The metaphor of missing the bus is not lost on me. I’ve looked other dreams up on those online dream analyzers that also try to sell you Prozac and Viagra, but not the bus dream. It seems almost too obvious, too blatant, as if the dream analyzer program would be like, “Come on now. Really? You couldn’t figure that one out on your own?”
To be mocked by computers is one of my secret fears. Somewhere out there, someone is keeping track of all the words I need to look up on Dictionary.com and making broad statements regarding the American public school system. “You don’t know how to spell potato?” “No,” I retort. “Dan Quayle F-ed me all up, and I never recovered.”
Regardless, I spent the morning once again lost in thought, trying to pinpoint the exact moment I first began “missing the bus.”
Maybe it was last year when I took that job everyone told me not to take, at the inner city school where no one else wanted to work, as some sort of screwed up attempt at societal amends.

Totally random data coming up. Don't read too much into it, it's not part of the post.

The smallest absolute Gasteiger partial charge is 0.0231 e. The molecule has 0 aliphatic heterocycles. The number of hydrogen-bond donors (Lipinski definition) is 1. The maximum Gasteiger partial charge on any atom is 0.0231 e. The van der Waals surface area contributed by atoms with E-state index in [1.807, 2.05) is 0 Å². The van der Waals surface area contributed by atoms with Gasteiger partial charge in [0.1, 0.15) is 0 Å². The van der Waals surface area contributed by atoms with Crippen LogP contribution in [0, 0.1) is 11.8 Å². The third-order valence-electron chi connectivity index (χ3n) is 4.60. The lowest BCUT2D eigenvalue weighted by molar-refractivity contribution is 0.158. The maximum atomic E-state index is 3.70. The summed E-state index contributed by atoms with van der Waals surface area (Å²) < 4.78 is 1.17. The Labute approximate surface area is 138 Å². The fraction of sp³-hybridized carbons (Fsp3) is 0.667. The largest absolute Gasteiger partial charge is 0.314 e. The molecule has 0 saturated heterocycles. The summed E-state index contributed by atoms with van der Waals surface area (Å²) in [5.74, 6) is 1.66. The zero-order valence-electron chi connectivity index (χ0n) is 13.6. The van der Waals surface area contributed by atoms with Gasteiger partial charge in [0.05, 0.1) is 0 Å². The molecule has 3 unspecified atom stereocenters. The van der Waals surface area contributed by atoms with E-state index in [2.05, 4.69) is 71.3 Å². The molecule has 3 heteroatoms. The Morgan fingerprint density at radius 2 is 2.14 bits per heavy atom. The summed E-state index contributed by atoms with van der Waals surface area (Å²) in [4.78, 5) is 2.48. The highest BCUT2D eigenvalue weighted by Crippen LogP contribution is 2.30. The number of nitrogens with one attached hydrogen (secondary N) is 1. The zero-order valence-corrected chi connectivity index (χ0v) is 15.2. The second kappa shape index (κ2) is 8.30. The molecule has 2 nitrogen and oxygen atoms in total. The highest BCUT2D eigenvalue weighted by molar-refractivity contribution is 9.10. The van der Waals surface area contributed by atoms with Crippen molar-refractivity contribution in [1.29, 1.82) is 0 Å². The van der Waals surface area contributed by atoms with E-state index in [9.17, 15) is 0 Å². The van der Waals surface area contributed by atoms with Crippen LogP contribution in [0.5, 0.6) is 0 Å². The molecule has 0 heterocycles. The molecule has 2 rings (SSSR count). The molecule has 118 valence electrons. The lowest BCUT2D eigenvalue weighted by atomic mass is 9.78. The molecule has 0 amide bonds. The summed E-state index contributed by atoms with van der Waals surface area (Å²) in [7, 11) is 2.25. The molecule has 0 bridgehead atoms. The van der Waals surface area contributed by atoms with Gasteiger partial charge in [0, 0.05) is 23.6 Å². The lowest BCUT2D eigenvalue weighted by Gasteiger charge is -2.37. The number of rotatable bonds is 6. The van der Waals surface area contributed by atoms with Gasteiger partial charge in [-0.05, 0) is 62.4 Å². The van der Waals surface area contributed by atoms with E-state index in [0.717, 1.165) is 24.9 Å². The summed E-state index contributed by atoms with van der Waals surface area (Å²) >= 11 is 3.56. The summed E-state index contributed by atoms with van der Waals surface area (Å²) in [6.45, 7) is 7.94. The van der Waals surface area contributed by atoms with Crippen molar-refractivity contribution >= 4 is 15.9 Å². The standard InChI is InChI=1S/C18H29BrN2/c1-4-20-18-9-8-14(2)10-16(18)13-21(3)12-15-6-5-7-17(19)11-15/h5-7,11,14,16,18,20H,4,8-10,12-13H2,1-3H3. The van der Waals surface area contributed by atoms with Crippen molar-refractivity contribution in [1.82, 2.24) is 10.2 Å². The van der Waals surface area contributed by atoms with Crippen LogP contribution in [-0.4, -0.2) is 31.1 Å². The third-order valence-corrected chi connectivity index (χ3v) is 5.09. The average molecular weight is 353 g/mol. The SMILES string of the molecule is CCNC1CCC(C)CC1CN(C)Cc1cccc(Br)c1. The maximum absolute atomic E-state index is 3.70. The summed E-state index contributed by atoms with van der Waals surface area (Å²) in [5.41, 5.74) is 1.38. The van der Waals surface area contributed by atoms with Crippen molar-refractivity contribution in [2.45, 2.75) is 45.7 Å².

Maybe it was when my brother first told me I was an alcoholic. I listen to him on the other end of the telephone as I poured myself another drink.
Maybe it was when I was eighteen and my father said something. Instead of backing down, I said something too. And with that, I loaded up my 1983 yellow Honda Accord Hatchback with my duffel bag and enough anger to last a lifetime, and headed east out of Houston.
But in the dream, I am a kid. This leads me to think, I must have missed the bus really early on in life. I wonder what happened that day.